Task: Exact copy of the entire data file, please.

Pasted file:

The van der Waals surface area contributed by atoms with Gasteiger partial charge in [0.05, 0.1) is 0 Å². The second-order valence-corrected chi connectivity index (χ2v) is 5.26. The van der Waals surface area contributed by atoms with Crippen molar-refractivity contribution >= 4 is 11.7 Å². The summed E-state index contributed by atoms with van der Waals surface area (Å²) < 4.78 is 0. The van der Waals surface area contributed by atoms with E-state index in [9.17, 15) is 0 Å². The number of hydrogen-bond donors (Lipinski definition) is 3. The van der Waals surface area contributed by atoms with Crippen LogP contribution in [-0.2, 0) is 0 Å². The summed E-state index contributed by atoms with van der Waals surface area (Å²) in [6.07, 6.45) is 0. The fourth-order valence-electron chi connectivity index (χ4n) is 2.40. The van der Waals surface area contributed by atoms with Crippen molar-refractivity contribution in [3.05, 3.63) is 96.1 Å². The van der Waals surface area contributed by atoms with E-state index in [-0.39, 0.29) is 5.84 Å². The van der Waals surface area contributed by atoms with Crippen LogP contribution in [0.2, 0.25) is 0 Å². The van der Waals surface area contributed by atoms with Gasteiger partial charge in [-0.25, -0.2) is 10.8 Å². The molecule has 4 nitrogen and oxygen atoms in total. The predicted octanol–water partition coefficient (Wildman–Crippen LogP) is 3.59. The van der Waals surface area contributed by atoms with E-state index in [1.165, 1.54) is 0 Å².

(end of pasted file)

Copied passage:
The van der Waals surface area contributed by atoms with Gasteiger partial charge in [0.05, 0.1) is 0 Å². The second-order valence-corrected chi connectivity index (χ2v) is 5.26. The van der Waals surface area contributed by atoms with Crippen molar-refractivity contribution >= 4 is 11.7 Å². The summed E-state index contributed by atoms with van der Waals surface area (Å²) < 4.78 is 0. The van der Waals surface area contributed by atoms with E-state index in [9.17, 15) is 0 Å². The number of hydrogen-bond donors (Lipinski definition) is 3. The van der Waals surface area contributed by atoms with Crippen LogP contribution in [-0.2, 0) is 0 Å². The summed E-state index contributed by atoms with van der Waals surface area (Å²) in [6.07, 6.45) is 0. The fourth-order valence-electron chi connectivity index (χ4n) is 2.40. The van der Waals surface area contributed by atoms with Crippen molar-refractivity contribution in [3.05, 3.63) is 96.1 Å². The van der Waals surface area contributed by atoms with E-state index in [-0.39, 0.29) is 5.84 Å². The van der Waals surface area contributed by atoms with Crippen LogP contribution in [0.2, 0.25) is 0 Å². The van der Waals surface area contributed by atoms with Gasteiger partial charge in [-0.25, -0.2) is 10.8 Å². The molecule has 4 nitrogen and oxygen atoms in total. The predicted octanol–water partition coefficient (Wildman–Crippen LogP) is 3.59. The van der Waals surface area contributed by atoms with E-state index in [1.165, 1.54) is 0 Å².